Before European settlers arrived in Australia, there was a thriving food culture, one that happily sustained the Aboriginal people for tens of thousands of years.However, that food culture, often referred to as bush tucker, has been largely ignored over the past 200 years.
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1 Jul 2008 - 9:00 AM  UPDATED 6 Sep 2013 - 9:31 AM

It's estimated there are up to 5,000 native food species (almost 20 per cent of Australia’s native flora and fauna) that were utilised by the Aboriginal people.

Traditional bush tucker is innovative and unique: food sources extend from the swollen abdomens of honey ants to witchetty grubs; goanna to nectar-bearing flowers such as the bottlebrush.

As much of Australia’s native fauna is unsafe to be eaten raw, many different techniques were employed to render them palatable. Vegetables and seeds were pounded and sometimes hung in bags under running water to wash them clean of poisonous attributes.

Most of the animal meat is cooked on open fires, while bark troughs are used to boil foodstuffs. The use of these traditional native foods has been severely hampered since the arrival of the European settlers.

The loss of traditional land, coupled with the availability of non-native foods, has resulted in a near abandonment of this style of cooking. Up until the 1990s, the only native Australian food product being commercially cultivated was the macadamia nut.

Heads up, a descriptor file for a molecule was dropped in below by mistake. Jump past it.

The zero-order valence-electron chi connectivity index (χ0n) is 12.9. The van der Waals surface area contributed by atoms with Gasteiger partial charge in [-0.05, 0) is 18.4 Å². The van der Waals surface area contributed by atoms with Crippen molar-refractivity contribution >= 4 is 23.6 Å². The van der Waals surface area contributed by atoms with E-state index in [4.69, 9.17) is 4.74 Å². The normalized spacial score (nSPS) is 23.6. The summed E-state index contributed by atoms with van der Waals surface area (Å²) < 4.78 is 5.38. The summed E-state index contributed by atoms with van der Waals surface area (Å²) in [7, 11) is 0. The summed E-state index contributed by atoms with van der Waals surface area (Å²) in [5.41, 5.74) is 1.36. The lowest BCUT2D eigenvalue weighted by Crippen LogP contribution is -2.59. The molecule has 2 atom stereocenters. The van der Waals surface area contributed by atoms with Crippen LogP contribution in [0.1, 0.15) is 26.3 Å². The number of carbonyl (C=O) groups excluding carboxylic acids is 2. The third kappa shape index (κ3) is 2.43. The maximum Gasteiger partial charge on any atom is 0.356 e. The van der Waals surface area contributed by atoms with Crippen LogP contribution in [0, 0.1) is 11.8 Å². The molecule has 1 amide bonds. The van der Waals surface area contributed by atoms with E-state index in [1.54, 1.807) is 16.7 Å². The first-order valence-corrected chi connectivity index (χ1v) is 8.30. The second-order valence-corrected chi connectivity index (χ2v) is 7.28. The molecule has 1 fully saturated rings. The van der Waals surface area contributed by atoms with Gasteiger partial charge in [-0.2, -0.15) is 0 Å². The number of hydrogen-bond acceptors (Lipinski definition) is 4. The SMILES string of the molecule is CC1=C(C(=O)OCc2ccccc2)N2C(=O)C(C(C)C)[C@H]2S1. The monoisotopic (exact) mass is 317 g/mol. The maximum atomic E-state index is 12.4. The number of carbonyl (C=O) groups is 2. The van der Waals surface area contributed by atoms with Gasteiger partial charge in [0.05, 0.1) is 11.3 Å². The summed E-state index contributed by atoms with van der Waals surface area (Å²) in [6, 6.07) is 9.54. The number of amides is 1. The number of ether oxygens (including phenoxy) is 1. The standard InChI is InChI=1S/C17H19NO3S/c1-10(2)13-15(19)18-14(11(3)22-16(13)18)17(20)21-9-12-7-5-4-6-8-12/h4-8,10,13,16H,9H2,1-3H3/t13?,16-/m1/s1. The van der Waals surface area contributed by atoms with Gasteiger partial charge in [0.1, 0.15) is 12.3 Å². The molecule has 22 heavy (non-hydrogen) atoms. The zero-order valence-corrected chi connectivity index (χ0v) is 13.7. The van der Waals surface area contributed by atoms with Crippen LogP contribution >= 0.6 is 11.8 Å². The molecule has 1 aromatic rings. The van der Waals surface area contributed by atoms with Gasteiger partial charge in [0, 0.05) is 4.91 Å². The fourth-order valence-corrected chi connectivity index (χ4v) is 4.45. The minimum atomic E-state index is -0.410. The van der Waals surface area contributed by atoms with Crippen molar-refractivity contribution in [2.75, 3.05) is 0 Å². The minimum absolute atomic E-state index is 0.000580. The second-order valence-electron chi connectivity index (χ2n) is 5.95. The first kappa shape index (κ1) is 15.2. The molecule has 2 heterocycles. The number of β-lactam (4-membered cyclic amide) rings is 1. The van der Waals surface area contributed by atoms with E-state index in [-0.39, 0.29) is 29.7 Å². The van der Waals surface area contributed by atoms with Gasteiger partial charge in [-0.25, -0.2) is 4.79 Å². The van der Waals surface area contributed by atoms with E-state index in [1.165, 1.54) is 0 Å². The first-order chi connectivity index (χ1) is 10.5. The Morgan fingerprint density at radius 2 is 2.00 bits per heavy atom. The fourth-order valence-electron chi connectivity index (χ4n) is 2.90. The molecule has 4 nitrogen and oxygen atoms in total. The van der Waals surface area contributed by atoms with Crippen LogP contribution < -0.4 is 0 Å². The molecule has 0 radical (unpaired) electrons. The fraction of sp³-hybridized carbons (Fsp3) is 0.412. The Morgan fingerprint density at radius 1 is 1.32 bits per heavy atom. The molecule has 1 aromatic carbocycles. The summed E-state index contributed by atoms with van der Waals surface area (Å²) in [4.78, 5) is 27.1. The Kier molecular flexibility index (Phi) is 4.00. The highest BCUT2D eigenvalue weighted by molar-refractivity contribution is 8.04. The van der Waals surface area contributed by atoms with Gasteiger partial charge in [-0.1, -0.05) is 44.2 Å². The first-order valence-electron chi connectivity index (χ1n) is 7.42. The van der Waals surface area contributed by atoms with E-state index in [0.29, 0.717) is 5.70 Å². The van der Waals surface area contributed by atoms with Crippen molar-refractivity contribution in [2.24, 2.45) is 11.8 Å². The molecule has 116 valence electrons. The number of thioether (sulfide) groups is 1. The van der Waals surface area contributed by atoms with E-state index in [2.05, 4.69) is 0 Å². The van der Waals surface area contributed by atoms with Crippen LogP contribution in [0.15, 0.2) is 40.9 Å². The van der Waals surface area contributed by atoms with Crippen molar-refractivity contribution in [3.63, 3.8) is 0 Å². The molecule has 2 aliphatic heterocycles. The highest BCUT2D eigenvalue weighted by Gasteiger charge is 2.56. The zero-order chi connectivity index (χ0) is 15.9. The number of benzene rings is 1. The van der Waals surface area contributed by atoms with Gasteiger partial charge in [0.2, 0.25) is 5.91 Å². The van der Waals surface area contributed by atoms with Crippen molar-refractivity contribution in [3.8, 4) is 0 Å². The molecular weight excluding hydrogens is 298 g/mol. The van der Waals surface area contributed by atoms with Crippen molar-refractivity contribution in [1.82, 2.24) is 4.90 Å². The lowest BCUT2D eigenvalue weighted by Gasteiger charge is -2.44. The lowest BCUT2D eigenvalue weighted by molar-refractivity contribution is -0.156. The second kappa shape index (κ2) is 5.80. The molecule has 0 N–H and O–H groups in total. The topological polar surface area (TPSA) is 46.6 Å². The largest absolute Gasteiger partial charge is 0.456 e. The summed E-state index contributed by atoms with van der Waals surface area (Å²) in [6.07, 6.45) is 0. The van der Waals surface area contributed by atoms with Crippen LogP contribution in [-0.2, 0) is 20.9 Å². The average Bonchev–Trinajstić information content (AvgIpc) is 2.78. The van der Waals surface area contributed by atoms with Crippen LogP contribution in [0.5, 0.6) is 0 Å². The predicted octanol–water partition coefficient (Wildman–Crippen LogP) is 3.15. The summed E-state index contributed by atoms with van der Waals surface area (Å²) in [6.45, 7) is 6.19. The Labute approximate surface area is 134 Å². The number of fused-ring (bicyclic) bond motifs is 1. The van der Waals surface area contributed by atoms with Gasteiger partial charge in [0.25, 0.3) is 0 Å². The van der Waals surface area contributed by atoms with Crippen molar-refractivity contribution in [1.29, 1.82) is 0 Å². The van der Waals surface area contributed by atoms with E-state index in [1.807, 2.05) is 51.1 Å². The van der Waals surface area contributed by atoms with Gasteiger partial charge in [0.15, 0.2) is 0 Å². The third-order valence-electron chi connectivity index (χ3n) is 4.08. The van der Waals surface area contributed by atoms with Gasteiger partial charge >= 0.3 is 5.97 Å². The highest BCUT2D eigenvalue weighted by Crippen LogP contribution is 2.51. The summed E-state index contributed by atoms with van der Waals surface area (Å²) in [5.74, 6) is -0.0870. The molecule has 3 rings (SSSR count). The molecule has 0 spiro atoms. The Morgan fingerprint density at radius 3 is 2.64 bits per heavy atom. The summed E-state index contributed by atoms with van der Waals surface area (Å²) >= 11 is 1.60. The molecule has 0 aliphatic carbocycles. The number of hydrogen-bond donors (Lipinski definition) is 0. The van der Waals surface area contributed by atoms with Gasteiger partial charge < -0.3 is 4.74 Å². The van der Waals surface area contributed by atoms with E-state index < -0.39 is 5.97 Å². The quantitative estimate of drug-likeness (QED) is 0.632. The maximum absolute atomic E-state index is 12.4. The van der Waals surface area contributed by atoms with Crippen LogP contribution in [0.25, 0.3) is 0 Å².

Fortunately, Australia’s native foods have seen a revival over the past couple of decades. This new industry is based on a number of advantages: native foods are naturally adapted to Australia’s environment, they are ecologically sound, and they are more resistant to Australia’s extremes in temperature and rainfall.

In addition to the botanical produce, there is a wider availability of native Australian animal products on the market. It's not uncommon to find kangaroo meat in the aisles of the supermarket (the sale of kangaroo meat was only recently legalised, however it has quickly become popular due to its lean meat).

Many restaurants are also embracing emu, crocodile, yabbies and eels, in addition to flavouring their dishes with bush tucker spices. There are now producers all over the country supporting these new industries, from Tasmanian pepper to Victorian eel farmers and, in particular, an innovative group of growers in South Australia who have initiated significant plantings of quandongs, bush tomatoes, and native citrus.

Food Safari takes a closer look at bush tucker

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